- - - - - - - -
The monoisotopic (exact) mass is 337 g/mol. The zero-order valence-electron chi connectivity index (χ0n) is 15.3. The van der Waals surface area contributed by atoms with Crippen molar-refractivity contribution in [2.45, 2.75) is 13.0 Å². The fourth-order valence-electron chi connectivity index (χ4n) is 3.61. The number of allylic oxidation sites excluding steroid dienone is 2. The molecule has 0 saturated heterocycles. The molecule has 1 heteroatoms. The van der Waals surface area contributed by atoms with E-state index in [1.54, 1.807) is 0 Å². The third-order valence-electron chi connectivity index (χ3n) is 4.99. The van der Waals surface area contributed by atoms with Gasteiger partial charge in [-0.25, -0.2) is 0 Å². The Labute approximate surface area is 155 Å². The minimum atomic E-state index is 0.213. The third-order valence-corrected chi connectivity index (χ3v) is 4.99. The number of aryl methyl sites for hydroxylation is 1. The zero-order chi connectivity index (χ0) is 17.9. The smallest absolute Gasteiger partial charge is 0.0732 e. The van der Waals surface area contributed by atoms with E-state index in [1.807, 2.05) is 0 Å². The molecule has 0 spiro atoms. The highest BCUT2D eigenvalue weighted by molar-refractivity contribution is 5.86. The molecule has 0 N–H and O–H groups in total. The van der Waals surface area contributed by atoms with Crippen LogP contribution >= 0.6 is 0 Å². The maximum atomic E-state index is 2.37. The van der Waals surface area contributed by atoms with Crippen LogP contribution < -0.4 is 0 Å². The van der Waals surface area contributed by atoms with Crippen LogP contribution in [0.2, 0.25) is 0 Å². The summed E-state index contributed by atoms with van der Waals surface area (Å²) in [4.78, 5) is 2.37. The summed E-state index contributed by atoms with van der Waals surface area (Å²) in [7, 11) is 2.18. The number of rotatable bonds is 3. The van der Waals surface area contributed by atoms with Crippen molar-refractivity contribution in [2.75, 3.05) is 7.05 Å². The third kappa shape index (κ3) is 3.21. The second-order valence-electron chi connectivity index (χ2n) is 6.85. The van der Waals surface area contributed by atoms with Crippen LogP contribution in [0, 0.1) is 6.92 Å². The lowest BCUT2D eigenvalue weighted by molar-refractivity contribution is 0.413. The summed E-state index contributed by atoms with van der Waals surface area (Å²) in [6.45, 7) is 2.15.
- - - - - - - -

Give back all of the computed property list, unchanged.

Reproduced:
The monoisotopic (exact) mass is 337 g/mol. The zero-order valence-electron chi connectivity index (χ0n) is 15.3. The van der Waals surface area contributed by atoms with Crippen molar-refractivity contribution in [2.45, 2.75) is 13.0 Å². The fourth-order valence-electron chi connectivity index (χ4n) is 3.61. The number of allylic oxidation sites excluding steroid dienone is 2. The molecule has 0 saturated heterocycles. The molecule has 1 heteroatoms. The van der Waals surface area contributed by atoms with E-state index in [1.54, 1.807) is 0 Å². The third-order valence-electron chi connectivity index (χ3n) is 4.99. The van der Waals surface area contributed by atoms with Gasteiger partial charge in [-0.25, -0.2) is 0 Å². The Labute approximate surface area is 155 Å². The minimum atomic E-state index is 0.213. The third-order valence-corrected chi connectivity index (χ3v) is 4.99. The number of aryl methyl sites for hydroxylation is 1. The zero-order chi connectivity index (χ0) is 17.9. The smallest absolute Gasteiger partial charge is 0.0732 e. The van der Waals surface area contributed by atoms with E-state index in [1.807, 2.05) is 0 Å². The molecule has 0 spiro atoms. The highest BCUT2D eigenvalue weighted by molar-refractivity contribution is 5.86. The molecule has 0 N–H and O–H groups in total. The van der Waals surface area contributed by atoms with Crippen LogP contribution >= 0.6 is 0 Å². The maximum atomic E-state index is 2.37. The van der Waals surface area contributed by atoms with Crippen LogP contribution < -0.4 is 0 Å². The van der Waals surface area contributed by atoms with Crippen LogP contribution in [0.2, 0.25) is 0 Å². The summed E-state index contributed by atoms with van der Waals surface area (Å²) in [4.78, 5) is 2.37. The summed E-state index contributed by atoms with van der Waals surface area (Å²) in [7, 11) is 2.18. The number of rotatable bonds is 3. The van der Waals surface area contributed by atoms with Crippen molar-refractivity contribution in [2.75, 3.05) is 7.05 Å². The third kappa shape index (κ3) is 3.21. The second-order valence-electron chi connectivity index (χ2n) is 6.85. The van der Waals surface area contributed by atoms with Crippen LogP contribution in [0, 0.1) is 6.92 Å². The lowest BCUT2D eigenvalue weighted by molar-refractivity contribution is 0.413. The summed E-state index contributed by atoms with van der Waals surface area (Å²) in [6.45, 7) is 2.15.